It ended up with three of us showing up, one of which flew in from New York just to make this ride and do a ride up to Paradise (on Mt Rainier) the next day. I asked him if this was a work trip. "Nope, just wanted to fly out and ride somewhere I've never ridden before." Something about turning 40...

We shoved off just after 9:30, and headed out at a sedate pace towards the first section of gravel. Several miles in, the first uphill brought us to the Iron Horse Trail, a converted railroad grade that travels over Snoqualmie Pass and all the way to Idaho (so I hear) and beyond. We wouldn't take this all the way to the summit, but it provided a nice easy gain in elevation.

Dropping back down to the highway level (Interstate 90, for those keeping score), some more pavement and a couple miles on the shoulder of the highway brought us to Tinkham Road, the next section of gravel.

A surprise left at the Denny Creek exit took us over the highway and up the final few miles UP to the summit (on pavement). Another downhill on the other side, and we were at the half-way point and our rest/food stop.

I recruited my wife (well, she volunteered really, but I think she was doing it as a birthday gift for me) to bring food and water up for us, and she, along with my thirteen-month-old daughter greeted us with smiles and nutrition. Perfect.

After loading up the carbs and a little more for the pockets, we got going again. The stop backed right up to the Iron Horse Trail again, and within a half-mile we were at the entrance to the tunnel...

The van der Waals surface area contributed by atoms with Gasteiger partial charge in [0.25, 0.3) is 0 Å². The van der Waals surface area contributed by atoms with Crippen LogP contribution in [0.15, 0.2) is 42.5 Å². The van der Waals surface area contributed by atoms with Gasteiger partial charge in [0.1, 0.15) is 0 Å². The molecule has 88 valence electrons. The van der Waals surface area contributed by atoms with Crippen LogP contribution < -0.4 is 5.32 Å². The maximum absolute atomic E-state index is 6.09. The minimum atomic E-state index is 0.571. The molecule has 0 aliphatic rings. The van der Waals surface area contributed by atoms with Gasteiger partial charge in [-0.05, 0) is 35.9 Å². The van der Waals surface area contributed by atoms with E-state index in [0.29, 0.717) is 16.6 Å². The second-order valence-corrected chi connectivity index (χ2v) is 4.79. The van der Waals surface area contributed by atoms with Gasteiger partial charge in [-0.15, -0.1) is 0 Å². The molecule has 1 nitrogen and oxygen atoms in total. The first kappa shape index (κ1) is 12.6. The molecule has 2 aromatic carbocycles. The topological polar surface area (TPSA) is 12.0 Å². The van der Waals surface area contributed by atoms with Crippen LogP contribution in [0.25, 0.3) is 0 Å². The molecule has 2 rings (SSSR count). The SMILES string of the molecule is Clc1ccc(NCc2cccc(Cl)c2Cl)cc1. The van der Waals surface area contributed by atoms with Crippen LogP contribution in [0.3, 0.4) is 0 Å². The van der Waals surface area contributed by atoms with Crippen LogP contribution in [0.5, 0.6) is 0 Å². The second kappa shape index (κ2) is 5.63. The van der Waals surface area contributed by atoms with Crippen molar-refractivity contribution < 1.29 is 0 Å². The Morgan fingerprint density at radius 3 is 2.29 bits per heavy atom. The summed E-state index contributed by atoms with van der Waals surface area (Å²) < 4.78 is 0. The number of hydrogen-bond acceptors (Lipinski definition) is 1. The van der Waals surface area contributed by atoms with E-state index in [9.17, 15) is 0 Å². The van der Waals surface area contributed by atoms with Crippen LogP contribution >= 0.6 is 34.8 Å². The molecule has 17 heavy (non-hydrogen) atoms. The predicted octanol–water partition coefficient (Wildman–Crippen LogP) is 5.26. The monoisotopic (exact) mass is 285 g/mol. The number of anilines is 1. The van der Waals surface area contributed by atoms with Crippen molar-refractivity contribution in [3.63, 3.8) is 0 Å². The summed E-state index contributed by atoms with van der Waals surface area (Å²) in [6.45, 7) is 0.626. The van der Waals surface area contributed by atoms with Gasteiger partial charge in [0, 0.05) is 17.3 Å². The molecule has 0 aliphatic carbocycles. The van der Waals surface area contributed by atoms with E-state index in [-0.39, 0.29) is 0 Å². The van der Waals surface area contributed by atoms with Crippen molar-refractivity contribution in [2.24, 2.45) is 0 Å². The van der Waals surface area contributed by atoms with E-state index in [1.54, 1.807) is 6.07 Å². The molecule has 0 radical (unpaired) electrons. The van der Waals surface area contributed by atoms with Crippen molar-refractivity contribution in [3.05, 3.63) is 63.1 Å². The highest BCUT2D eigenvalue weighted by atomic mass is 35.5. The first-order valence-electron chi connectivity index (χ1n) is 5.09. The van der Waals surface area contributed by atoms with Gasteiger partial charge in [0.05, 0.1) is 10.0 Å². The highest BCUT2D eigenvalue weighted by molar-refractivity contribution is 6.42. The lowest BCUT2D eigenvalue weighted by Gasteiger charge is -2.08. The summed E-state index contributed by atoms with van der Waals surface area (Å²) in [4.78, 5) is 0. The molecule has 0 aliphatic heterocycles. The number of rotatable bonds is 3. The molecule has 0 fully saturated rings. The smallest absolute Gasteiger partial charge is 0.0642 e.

Two miles of total darkness. Yes, we had lights. The provide what I consider to be barely enough illumination to make it navigable. I've ridden during some very dark parts of the night with no street lights, and even some night off-road riding, and none of that is anywhere near as disorienting as going through this tunnel. I was glad to be following. Not even a quarter of the way through, our New Yorker stated, "I've ridden in some unique places, but this takes the cake."

Finally through the chill air and back into (very bright) daylight, we doffed the arm warmers and vests, made sure the lights were extinguished, and hit the trail again. The Iron Horse Trail is deceptive in that it doesn't really feel like you're going uphill until you turn around and head back down. Twenty miles per hour was easy all the way back, and we only had to slow down for hikers, other slower riders, and a gaggle of rock climbers. And a photo op here and there. It probably took us barely more than half the time to get back as it did to make the ascent.

Cruising in the last few paved miles back to our destination, my thoughts turned to... FOOD!

Beers and burgers at The Pour House were the order of the day, while we regaled with tales of rides, trips, and other life

Yes, the day turned out to be perfect. The ride was not so long as to garner wishes that it were over, and not so short as to leave one wishing for more. Hard to top a riding day like this.

Will I do the ride again? Sure. Probably not in September, though. The odds just aren't there for another perfect weather day.

Hopefully we can have a few more riders along next time.

Tuesday, September 16, 2014

Getting old-ER